Feeds

Apple to revamp iPod as personal fitness trainer

ITunes me body up

High performance access to file storage

Apple may have an existing exercise product partner, Nike, but several Apple patent applications have sprung-up online describing the company’s designs for a physical fitness system of its own.

apple_patent-fitness-080327-1

Apple's exercise software: log-in and get fit

The exercise software appears to be based around iTunes and works like a personal trainer – only you can turn this one off. Users set up the software by entering their vital statistics, such as weight, exercise objectives, preferred types of exercise and, of course, when you want to exercise.

apple_patent-fitness-080327-6

The software clearly states exercise goals

From this information, the software then calculates a personalised workout routine for you. Schedules are synched onto your Apple device, such as an iPod Touch, which you'll then need to carry with you during the workout.

apple_patent-fitness-080327-20

Watch those pounds melt away

Each workout can be divided into several sections, which should hopefully mean they don’t get too boring. For example, the software may ask you to exercise for 45 minutes in a session consisting of five minutes of squat thrusts here and 15 minutes of jogging there.

apple_patent-fitness-080327-19

Each workout can be different

Your progress is tracked on the iTunes application and, provided you put the work in, it should show your weight dropping as time goes by. A rewards system would be built into the software, to help stop you straying from the exercise path. A show-off section for pitting your gladiatorial fitness figures against other peoples’ stats is also mentioned.

An additional set of sketches also appear to show Apple’s plans for accompanying fitness equipment. The hardware looks designed to monitor your body’s vital signs, such as heartbeat, while you’re exercising. A multi-positional iPod holder is also shown, allowing the music device to be strapped to various bits of your body.

The associated patents haven’t been granted yet but, if they are, then you can soon expect to be sweating to the oldies – literally.

High performance access to file storage

More from The Register

next story
Report: Apple seeking to raise iPhone 6 price by a HUNDRED BUCKS
'Well, that 5c experiment didn't go so well – let's try the other direction'
Microsoft lobs pre-release Windows Phone 8.1 at devs who dare
App makers can load it before anyone else, but if they do they're stuck with it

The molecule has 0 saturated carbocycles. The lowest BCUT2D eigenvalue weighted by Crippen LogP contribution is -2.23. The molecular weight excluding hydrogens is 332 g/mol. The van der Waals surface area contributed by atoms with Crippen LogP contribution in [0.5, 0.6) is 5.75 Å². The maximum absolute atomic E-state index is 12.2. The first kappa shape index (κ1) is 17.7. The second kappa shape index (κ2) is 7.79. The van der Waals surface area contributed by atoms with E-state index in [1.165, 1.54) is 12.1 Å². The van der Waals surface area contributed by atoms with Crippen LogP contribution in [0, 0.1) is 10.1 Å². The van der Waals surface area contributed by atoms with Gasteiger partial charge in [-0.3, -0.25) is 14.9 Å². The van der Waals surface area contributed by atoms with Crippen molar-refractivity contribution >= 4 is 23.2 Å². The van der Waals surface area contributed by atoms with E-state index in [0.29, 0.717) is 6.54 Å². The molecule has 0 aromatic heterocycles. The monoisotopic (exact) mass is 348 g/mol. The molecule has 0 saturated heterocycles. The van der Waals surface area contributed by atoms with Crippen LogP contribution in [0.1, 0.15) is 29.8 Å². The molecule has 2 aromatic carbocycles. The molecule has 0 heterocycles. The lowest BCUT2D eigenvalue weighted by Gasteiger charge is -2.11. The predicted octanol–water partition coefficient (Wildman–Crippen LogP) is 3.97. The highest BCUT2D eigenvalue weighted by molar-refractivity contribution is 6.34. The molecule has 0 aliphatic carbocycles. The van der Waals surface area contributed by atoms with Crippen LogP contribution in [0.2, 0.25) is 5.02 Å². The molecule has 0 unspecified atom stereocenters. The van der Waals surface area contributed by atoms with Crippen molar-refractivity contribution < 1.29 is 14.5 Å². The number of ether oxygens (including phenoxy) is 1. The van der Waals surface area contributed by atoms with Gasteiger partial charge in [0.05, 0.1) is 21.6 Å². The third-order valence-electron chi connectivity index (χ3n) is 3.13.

Zucker punched: Google gobbles Facebook-wooed Titan Aerospace
Up, up and away in my beautiful balloon flying broadband-bot
Nvidia gamers hit trifecta with driver, optimizer, and mobile upgrades
Li'l Shield moves up to Android 4.4.2 KitKat, GameStream comes to notebooks
AMD unveils Godzilla's graphics card – 'the world's fastest, period'
The Radeon R9 295X2: Water-cooled, 5,632 stream processors, 11.5TFLOPS
Sony battery recall as VAIO goes out with a bang, not a whimper
The perils of having Panasonic as a partner
NORKS' own smartmobe pegged as Chinese landfill Android
Fake kit in the hermit kingdom? That's just Kim Jong-un-believable!
Gimme a high S5: Samsung Galaxy S5 puts substance over style
Biometrics and kid-friendly mode in back-to-basics blockbuster
prev story

Whitepapers

Securing web applications made simple and scalable
In this whitepaper learn how automated security testing can provide a simple and scalable way to protect your web applications.
Five 3D headsets to be won!
We were so impressed by the Durovis Dive headset we’ve asked the company to give some away to Reg readers.
HP ArcSight ESM solution helps Finansbank
Based on their experience using HP ArcSight Enterprise Security Manager for IT security operations, Finansbank moved to HP ArcSight ESM for fraud management.
The benefits of software based PBX
Why you should break free from your proprietary PBX and how to leverage your existing server hardware.
Mobile application security study
Download this report to see the alarming realities regarding the sheer number of applications vulnerable to attack, as well as the most common and easily addressable vulnerability errors.